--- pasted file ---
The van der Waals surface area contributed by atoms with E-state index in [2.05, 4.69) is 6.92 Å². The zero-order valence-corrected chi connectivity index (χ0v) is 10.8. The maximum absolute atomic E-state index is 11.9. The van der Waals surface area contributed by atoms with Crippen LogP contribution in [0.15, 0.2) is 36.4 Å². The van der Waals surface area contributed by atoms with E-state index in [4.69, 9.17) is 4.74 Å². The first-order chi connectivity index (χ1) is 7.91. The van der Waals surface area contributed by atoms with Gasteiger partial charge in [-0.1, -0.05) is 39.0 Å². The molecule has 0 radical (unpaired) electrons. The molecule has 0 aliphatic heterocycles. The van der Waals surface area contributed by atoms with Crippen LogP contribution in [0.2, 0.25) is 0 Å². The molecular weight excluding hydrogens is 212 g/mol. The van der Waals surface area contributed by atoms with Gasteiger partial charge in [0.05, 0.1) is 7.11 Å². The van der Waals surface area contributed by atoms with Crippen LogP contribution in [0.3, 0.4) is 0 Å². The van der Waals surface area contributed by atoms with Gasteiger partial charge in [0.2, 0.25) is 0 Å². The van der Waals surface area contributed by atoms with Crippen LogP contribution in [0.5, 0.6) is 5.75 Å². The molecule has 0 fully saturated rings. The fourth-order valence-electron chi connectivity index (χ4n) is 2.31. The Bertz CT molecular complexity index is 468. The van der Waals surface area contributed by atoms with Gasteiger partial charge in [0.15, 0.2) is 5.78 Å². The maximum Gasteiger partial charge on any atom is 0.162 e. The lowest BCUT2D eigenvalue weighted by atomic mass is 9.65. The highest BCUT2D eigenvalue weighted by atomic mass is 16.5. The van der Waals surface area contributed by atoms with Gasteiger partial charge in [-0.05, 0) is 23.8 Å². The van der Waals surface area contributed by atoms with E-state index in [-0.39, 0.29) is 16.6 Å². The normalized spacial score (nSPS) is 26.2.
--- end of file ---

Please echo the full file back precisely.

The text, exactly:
The van der Waals surface area contributed by atoms with E-state index in [2.05, 4.69) is 6.92 Å². The zero-order valence-corrected chi connectivity index (χ0v) is 10.8. The maximum absolute atomic E-state index is 11.9. The van der Waals surface area contributed by atoms with Crippen LogP contribution in [0.15, 0.2) is 36.4 Å². The van der Waals surface area contributed by atoms with E-state index in [4.69, 9.17) is 4.74 Å². The first-order chi connectivity index (χ1) is 7.91. The van der Waals surface area contributed by atoms with Gasteiger partial charge in [-0.1, -0.05) is 39.0 Å². The molecule has 0 radical (unpaired) electrons. The molecule has 0 aliphatic heterocycles. The van der Waals surface area contributed by atoms with Crippen LogP contribution in [0.2, 0.25) is 0 Å². The molecular weight excluding hydrogens is 212 g/mol. The van der Waals surface area contributed by atoms with Gasteiger partial charge in [0.05, 0.1) is 7.11 Å². The van der Waals surface area contributed by atoms with Crippen LogP contribution in [0.3, 0.4) is 0 Å². The van der Waals surface area contributed by atoms with Gasteiger partial charge in [0.2, 0.25) is 0 Å². The van der Waals surface area contributed by atoms with Crippen LogP contribution in [0.5, 0.6) is 5.75 Å². The molecule has 0 fully saturated rings. The fourth-order valence-electron chi connectivity index (χ4n) is 2.31. The Bertz CT molecular complexity index is 468. The van der Waals surface area contributed by atoms with Gasteiger partial charge in [0.15, 0.2) is 5.78 Å². The maximum Gasteiger partial charge on any atom is 0.162 e. The lowest BCUT2D eigenvalue weighted by atomic mass is 9.65. The highest BCUT2D eigenvalue weighted by atomic mass is 16.5. The van der Waals surface area contributed by atoms with Gasteiger partial charge in [-0.05, 0) is 23.8 Å². The van der Waals surface area contributed by atoms with E-state index in [-0.39, 0.29) is 16.6 Å². The normalized spacial score (nSPS) is 26.2.